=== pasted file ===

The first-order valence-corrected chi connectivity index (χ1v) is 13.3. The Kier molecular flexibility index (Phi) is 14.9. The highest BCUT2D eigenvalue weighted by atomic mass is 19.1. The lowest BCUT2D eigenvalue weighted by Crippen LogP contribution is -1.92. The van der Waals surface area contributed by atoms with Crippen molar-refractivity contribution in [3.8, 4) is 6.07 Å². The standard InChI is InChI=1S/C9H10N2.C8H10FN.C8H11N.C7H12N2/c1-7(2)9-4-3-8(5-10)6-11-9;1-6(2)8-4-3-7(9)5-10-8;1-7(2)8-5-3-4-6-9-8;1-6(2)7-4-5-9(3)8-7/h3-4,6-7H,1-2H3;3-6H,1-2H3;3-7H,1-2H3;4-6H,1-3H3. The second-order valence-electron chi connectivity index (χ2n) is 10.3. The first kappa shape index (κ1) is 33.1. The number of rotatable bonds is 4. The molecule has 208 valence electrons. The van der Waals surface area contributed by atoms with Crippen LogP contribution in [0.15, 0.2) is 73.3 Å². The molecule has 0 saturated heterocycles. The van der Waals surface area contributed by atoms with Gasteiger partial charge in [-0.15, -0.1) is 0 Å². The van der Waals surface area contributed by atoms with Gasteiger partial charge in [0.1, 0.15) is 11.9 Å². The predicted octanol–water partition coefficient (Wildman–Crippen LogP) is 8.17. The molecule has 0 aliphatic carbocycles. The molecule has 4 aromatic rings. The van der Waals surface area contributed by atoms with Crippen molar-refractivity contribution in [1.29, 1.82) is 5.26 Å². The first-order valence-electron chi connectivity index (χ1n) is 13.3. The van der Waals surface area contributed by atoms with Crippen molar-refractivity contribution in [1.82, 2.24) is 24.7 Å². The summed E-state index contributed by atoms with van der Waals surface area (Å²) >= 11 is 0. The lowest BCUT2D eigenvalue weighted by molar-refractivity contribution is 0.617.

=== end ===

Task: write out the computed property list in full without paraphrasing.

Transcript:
The first-order valence-corrected chi connectivity index (χ1v) is 13.3. The Kier molecular flexibility index (Phi) is 14.9. The highest BCUT2D eigenvalue weighted by atomic mass is 19.1. The lowest BCUT2D eigenvalue weighted by Crippen LogP contribution is -1.92. The van der Waals surface area contributed by atoms with Crippen molar-refractivity contribution in [3.8, 4) is 6.07 Å². The standard InChI is InChI=1S/C9H10N2.C8H10FN.C8H11N.C7H12N2/c1-7(2)9-4-3-8(5-10)6-11-9;1-6(2)8-4-3-7(9)5-10-8;1-7(2)8-5-3-4-6-9-8;1-6(2)7-4-5-9(3)8-7/h3-4,6-7H,1-2H3;3-6H,1-2H3;3-7H,1-2H3;4-6H,1-3H3. The second-order valence-electron chi connectivity index (χ2n) is 10.3. The first kappa shape index (κ1) is 33.1. The number of rotatable bonds is 4. The molecule has 208 valence electrons. The van der Waals surface area contributed by atoms with Crippen LogP contribution in [0.15, 0.2) is 73.3 Å². The molecule has 0 saturated heterocycles. The van der Waals surface area contributed by atoms with Gasteiger partial charge in [-0.15, -0.1) is 0 Å². The van der Waals surface area contributed by atoms with Gasteiger partial charge in [0.1, 0.15) is 11.9 Å². The predicted octanol–water partition coefficient (Wildman–Crippen LogP) is 8.17. The molecule has 0 aliphatic carbocycles. The molecule has 4 aromatic rings. The van der Waals surface area contributed by atoms with Crippen molar-refractivity contribution in [1.29, 1.82) is 5.26 Å². The first-order valence-electron chi connectivity index (χ1n) is 13.3. The van der Waals surface area contributed by atoms with Crippen molar-refractivity contribution in [1.82, 2.24) is 24.7 Å². The summed E-state index contributed by atoms with van der Waals surface area (Å²) >= 11 is 0. The lowest BCUT2D eigenvalue weighted by molar-refractivity contribution is 0.617.